Meet the Radical Monarchs, a group of young girls of color on the frontlines of social justice. Set in Oakland, California, the film documents the journey of the group as they earn badges for completing units on such subjects as being an LGBTQ ally, preserving the environment and disability justice. We follow the two founders as they face the challenge to grow the organization, before and after the 2016 election. A co-presentation of Latino Public Broadcasting.
July 27, 2020
Directed by Rachel Leah Jones and Philippe Bellaïche
A political firebrand in her home country, Israeli lawyer Lea Tsemel is known by her opponents as "the devil's advocate" for her decades-long defense of Palestinians who have been accused of resisting the occupation, both violently and nonviolently. Tsemel, who pushes the praxis of a human rights defender to its limits, takes on two contentious court cases in her tireless quest for justice. Official Selection, Sundance Film Festival. Shortlisted for Best Documentary Feature for the 92nd Academy Awards.
August 3, 2020
Directed by Rosine Mbakam
In this captivating documentary filmed in a single tiny room, viewers step inside an underground hair salon with its charismatic proprietor, a Cameroonian immigrant named Sabine. She and her employees style extensions and glue on lashes while watching soaps, dishing romantic advice, sharing rumors about government programs to legalize migrants and talking about life back home in Cameroon.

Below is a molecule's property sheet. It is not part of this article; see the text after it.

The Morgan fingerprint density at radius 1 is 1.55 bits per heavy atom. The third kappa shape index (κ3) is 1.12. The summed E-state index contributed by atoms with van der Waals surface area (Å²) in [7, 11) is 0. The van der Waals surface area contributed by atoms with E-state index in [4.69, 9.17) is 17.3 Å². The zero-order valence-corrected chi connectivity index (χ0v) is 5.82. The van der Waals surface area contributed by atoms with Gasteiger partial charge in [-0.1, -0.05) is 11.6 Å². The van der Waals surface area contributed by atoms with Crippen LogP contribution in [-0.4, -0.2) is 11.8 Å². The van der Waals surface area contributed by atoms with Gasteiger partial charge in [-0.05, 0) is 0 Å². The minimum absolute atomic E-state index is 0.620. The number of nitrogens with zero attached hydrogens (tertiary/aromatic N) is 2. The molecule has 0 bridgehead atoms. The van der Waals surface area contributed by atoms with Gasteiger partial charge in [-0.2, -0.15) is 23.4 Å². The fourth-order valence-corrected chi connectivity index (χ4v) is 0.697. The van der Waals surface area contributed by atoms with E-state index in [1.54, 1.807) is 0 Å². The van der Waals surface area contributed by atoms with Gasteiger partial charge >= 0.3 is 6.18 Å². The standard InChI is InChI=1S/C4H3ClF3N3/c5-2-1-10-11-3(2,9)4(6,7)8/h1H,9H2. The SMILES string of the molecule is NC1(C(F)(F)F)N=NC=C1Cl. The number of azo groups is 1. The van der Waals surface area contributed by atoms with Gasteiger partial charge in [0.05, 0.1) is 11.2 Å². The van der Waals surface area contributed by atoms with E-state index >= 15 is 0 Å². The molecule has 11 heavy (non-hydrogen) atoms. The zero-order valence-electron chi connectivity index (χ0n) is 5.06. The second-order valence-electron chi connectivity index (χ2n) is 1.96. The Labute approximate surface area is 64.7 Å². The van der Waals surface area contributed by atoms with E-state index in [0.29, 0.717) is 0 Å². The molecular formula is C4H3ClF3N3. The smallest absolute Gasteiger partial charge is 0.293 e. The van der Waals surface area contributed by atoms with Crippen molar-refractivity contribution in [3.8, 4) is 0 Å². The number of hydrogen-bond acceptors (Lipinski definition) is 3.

August 10, 2020
Directed by Archana Atul Phadke
Three generations of the Phadke family live together in their home in Mumbai. When the youngest daughter turns the camera toward her family, the personal becomes political as power structures within the family become visible—and eventually unravel. Cruel and comic in equal measure, the film examines the vagaries of affection across generations, tied together by something stranger than love.
September 7, 2020
Directed by Wendy Ewald and Elizabeth Barret
Portraits And Dreams revisits photographs created by Kentucky schoolchildren in the 1970s and the place where their photos were made. Photographer and artist Wendy Ewald, who guided the students in making their visionary photographs, returns to Kentucky and learns how the lives and visions of her former students have changed. The film combines the new narratives and insights of the now adult students. A POV co-production with funding provided by the Corporation for Public Broadcasting, a private corporation funded by the American people.
September 14, 2020
Directed by Eva Mulvad
With adultery punishable by death in Iran, a young couple make the fateful decision to flee the country with their son. Love Child follows the trio on their life-threatening journey to plead asylum and witnesses a mother’s heartbreaking fight to keep her family together and secure a future for her son. Official Selection, Toronto International Film Festival.
September 21, 2020
Directed by Maya Newell
Ten-year-old Aboriginal Dujuan is a child-healer and a good hunter and speaks three languages.Yet Dujuan is failing in school and facing increasing scrutiny from welfare authorities and the police. As he veers perilously close to incarceration, his family fights to give him a strong Arrernte education alongside his western education. We walk with him as he grapples with these pressures and shares his truths. A Co-Presentation of Pacific Islanders in Communications.
September 28, 2020
Directed by Yang Sun and S. Leo Chiang
When artist Maleonn realizes that his father is suffering from Alzheimer’s disease, he creates “Papa’s Time Machine,” a magical, autobiographical stage performance featuring life-size mechanical puppets. Through the production of this play, the two men confront their mortality before time runs out and memories are lost forever. Best Documentary Cinematography, Tribeca Film Festival.
October 5, 2020
Directed by Alex Rivera and Cristina Ibarra